3. strengthen law enforcement for more selective deterrence, focusing on high-level targets
4. avoid the militarization of drug policy and related counter-trafficking measures, of the kind that some Latin American countries have applied at great cost without reducing supply.
The key point that the decriminalization of certain aspects of the production, trade and use of illicit drugs is a precondition for coping more effectively and in more humane ways with West Africa's 'drug problem' resonates with an emerging consensus among the global drug policy reform community. The importance of this message, as well as the warning not to militarize drug control strategies and re-focus law enforcement on high-end traffickers and not on small, low-level smugglers, cannot be overstated.
But there are also other messages in the report that ought not to be overlooked.
Of particular significance here is WACD's emphasis on the relationship between drug-trafficking and the state and governance in West Africa. The report frames this problem by focusing on the impact of drug-trafficking and the opportunities for corruption it generates on elections and political parties in West Africa. While this is certainly a key issue, drug-trafficking and other illicit transnational commerce have negative consequences that reach well beyond electoral politics and formal political systems.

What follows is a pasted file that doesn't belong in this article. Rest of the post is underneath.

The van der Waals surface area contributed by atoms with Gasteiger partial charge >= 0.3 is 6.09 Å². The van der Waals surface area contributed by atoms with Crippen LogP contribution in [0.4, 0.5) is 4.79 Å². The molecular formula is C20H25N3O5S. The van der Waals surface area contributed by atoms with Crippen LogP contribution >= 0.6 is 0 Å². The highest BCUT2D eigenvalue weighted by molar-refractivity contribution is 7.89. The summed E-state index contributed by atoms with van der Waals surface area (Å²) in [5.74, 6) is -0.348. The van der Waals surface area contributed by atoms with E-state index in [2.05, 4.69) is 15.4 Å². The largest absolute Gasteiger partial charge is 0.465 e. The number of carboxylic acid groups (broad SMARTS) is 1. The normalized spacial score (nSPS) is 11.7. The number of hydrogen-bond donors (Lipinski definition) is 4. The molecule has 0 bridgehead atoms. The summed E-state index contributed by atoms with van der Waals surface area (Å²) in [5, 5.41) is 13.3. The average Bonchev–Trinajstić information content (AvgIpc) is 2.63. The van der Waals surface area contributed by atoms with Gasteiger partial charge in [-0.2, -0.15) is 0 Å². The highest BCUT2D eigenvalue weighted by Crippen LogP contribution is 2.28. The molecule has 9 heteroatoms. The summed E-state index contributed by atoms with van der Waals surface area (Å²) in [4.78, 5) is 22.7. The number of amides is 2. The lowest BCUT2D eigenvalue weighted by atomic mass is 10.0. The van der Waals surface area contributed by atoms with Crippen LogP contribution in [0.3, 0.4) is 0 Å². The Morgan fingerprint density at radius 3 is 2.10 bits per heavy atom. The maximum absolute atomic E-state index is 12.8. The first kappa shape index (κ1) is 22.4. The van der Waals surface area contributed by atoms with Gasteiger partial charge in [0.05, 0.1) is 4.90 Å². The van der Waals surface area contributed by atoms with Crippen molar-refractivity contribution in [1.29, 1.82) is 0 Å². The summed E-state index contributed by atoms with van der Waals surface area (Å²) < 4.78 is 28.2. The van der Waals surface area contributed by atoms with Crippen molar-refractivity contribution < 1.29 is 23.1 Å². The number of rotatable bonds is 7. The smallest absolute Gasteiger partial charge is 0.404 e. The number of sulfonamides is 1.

New report makes recommendations on how to respond to illicit globalisation
A recently-published report by the Institute of Development Studies argues that the major task at hand is to devise strategies that effectively enable and support West Africa's states to manage the opportunities afforded to them, and the pressures resulting from, processes of illicit globalisation. This should be done in such a way that the incentives for national elites and their patronage-dependent constituencies to engage in trafficking are reduced; and the incentives to build more accountable, legitimate and effective public institutions are increased.
Protecting elections from criminal interference by way of, for instance, the funding of campaigns with proceeds from trafficking and other illicit trades (such as the sale of stolen Nigerian oil) is important. But so are, in the fragile institutional context of West Africa, measures to mitigate the impact of trafficking on (informal) political marketplaces and (covert) elite bargains and rein in a broad array of different forms of illegality.
Law enforcement-focused drug policies that are presently being rolled out across the region with international support are not well-suited to help achieve these goals. Ignoring the political economy of drug-trafficking in West Africa they risk having negative unintended consequences.
More than mere symptoms of state fragility, transnational drug-trafficking and other illicit commerce are part of broader processes of illicit globalisation. They generate qualitatively new challenges for West Africa that call for broader governance reforms at the national, regional and global levels.